This story I have a bit of a love/hate relationship with. I love the drama and scope of it, as well as the twisting paths that the story takes. E. D. E. N. Southworth excels at developing rich, multilayered characters with hidden pasts and brilliant futures. As with The Talisman, chivalry and romance lie at the heart of this tale in the form of Ishmael Worth, an upright young man with a rags-to-riches life story. Herein rests my fascination and my dislike. While I am drawn to the glittering ideal and inadvertently cheer the hero on, I also find his character just a little too perfect, a little too pure to believe–and, as it claims to tell a true tale, Ishmael falls slightly short in my opinion in this regard. In spite of this, it remains one of my favorite stories. Partly, I believe, this is because of the side-stories woven into it which both intrigue and amaze me. As you can probably tell by now, I love tales which work like jigsaw puzzles with multiple unconnected and mysterious pieces which click together at the end to form an incredible mosaic. These pieces are what put Ishmael into the category of a forgotten classic.
The Horse and His Boy
When I was younger The Chronicles of Narnia comprised most of my reading repertoire. I think I read through the entire series at least three times, not counting the times that I went back and read just my favorite parts of my favorite books. The funny thing about this system is that back then The Horse and His Boy was probably my least favorite book in the series. It just didn’t seem to fit with the other six books and it did not, as the name falsely implied, center on horses–something quite unforgivable to my horse-obsessed self back then. Now this story stands out to me for the same reasons that once turned me off. Its backwards title advertises the way that C. S. Lewis has (or had) of putting things so familiarly and yet so intriguingly. This skill combines with an interesting plot seen from a unique perspective in The Horse and His Boy. In every other Narnia story, with the exception of The Silver Chair, the heroes stand tall, confident, assured…like heroes typically do. In this story the main character’s imperfection allows readers to relate to him while the unusual backdrop of Lewis’ Eastern-influenced imaginary land of Calormen provides this tale with a unique twist completely different from the other Narnia books.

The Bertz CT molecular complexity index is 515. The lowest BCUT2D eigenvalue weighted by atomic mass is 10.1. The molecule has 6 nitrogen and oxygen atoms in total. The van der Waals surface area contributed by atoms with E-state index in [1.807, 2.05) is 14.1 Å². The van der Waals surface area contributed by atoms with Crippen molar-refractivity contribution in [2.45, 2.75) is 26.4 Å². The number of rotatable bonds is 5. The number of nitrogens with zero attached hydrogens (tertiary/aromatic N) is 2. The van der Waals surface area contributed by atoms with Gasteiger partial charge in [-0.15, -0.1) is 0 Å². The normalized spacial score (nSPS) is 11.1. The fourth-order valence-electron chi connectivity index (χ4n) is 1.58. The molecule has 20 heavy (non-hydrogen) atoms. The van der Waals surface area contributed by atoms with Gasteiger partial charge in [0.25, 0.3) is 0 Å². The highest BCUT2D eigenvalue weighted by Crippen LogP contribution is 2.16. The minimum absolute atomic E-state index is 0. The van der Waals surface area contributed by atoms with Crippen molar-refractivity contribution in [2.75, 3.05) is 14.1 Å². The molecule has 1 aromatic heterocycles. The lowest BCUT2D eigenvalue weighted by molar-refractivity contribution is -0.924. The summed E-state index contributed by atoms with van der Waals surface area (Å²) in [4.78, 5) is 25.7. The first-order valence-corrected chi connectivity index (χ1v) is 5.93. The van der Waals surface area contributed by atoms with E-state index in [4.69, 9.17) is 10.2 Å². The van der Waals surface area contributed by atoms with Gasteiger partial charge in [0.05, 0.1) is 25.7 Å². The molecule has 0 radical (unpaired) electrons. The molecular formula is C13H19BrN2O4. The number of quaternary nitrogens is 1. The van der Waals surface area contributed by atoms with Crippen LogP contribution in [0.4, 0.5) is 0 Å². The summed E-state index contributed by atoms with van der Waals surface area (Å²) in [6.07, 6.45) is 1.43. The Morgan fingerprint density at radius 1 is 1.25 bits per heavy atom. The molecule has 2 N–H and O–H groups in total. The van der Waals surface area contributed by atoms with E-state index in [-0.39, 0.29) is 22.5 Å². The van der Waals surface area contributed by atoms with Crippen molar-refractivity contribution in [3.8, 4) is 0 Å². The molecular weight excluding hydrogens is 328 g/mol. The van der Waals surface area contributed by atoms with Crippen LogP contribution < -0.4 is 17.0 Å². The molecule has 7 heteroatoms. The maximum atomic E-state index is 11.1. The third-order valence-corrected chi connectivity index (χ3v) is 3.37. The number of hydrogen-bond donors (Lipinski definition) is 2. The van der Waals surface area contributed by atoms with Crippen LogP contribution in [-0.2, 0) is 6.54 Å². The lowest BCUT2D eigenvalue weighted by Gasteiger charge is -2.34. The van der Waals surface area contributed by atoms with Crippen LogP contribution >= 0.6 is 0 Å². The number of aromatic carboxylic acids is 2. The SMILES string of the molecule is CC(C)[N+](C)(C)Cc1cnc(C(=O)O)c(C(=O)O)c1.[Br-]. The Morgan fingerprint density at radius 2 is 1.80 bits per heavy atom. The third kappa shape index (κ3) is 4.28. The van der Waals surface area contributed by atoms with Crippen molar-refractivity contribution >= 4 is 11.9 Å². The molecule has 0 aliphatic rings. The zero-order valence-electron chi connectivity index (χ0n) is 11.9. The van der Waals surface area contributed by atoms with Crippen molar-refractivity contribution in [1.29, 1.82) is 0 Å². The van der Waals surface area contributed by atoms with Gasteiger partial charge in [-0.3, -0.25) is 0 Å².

As practically everyone who knows me can testify, I adore Winnie-the-Pooh. Not the Disney version–they just took out all the funny parts and made it only enjoyable for those under the age of eight. The Winnie-the-Pooh that I love spans the years, endearing itself to children of all ages. Because Winnie-the-Pooh was originally a set of stories that A. A. Milne told to his son it appeals to young children. The stuffed-yet-somehow-alive animals who come to Christopher Robin for advice play seamlessly with a child’s imagination, following him into dreamland with the gentle touch of intuition.
So how does it reach out the same feeling and emotion to adults? Perhaps by acting as the door to the childhood that has passed. No one can read Winnie-the-Pooh without remembering the flights of fancy which once thrilled them to the core. A. A. Milne combines this imagination with cleverly worded phrases and creative capitalization to fashion a truly artistic story. For example, in the seventh chapter of The House at Pooh Corner, Milne writes this:
“The word ‘lesson’ came back to Pooh as one he had heard before somewhere.
“‘There’s a thing called Twy-stymes,’ he said. ‘Christopher Robin tried to teach it to me once, but it didn’t.’
“‘What didn’t?’ said Rabbit
“‘Didn’t what?’ said Piglet.
“Pooh shook his head.
“‘I don’t know,’ he said. ‘It just didn’t. What are we talking about?’”
Anyone with an appreciation of the English language will realize and delight in the fact that Milne just plays with the words, stretching them and manipulating them for the sheer joy of it. While a child may take the story as a fascinating extension of his own imagination, an adult will understand the beauty of the sentences as well as enjoy the trip back to childhood. It is a book which grows up with you…a classic.